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Washington, D.C. – Congressman Jim Renacci, Senior Ways & Means Committee Member, introduced legislation to limit re-disclosures and unauthorized uses of tax return information.  The bill is known as the “Protecting Taxpayer Confidentiality through Safeguards Act.”

With limited exception, it is universally agreed that tax returns and tax return information should be kept confidential.  However, present law does not adequately require that a recipient of such information strictly maintain its confidentiality.  As a result, taxpayer information is too frequently used for reasons beyond the reason for which it was disclosed.  In an effort to protect taxpayers and promote taxpayer compliance, general confidentiality and disclosure protections should be maintained with only the narrowest exceptions.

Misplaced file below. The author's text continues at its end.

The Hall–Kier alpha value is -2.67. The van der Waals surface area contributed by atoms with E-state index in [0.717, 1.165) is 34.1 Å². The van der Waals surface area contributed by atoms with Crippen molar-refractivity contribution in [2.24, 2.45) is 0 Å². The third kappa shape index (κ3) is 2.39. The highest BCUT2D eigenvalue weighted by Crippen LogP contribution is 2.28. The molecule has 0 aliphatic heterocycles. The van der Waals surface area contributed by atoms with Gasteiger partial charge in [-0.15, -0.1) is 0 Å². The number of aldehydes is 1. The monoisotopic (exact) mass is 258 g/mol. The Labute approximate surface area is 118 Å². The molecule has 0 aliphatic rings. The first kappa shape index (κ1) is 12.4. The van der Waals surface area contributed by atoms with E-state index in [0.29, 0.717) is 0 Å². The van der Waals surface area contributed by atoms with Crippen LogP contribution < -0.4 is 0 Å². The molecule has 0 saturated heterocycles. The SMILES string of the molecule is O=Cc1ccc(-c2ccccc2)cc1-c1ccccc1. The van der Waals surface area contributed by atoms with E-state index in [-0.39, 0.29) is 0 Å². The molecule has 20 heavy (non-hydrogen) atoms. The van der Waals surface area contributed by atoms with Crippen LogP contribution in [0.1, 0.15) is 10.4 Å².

Background:

Tax returns and tax return information are generally confidential and cannot be disclosed unless the taxpayer provides consent.  However, once a taxpayer releases their tax return information to a third party, the recipient is not prohibited from using it for purposes beyond the purpose for which the taxpayer granted consent.  According to the IRS’s National Taxpayer Advocate, recipients can currently share the information with affiliates, publish it, or even sell it.

Considering the sensitivity of such information, recipients of taxpayer information should not be permitted to use the information beyond the intended purpose.  That is unless the taxpayer expressly grants permission.  Because situations like applying for a mortgage may require a taxpayer to grant third parties access to their tax returns information, there need to be safeguards that limit recipients from abusing this access.

H.R. 5376 would require recipients of tax return information to comply with enhanced confidentiality safeguards.  The bill would provide that parties designated by a taxpayer to receive tax return information may not use the information for any other purpose other than the limited purpose for which the authorization was granted.  Likewise, the bill prohibits third parties from disclosing the information to any other party without written consent from the taxpayer. 

 

 

The Renacci Report

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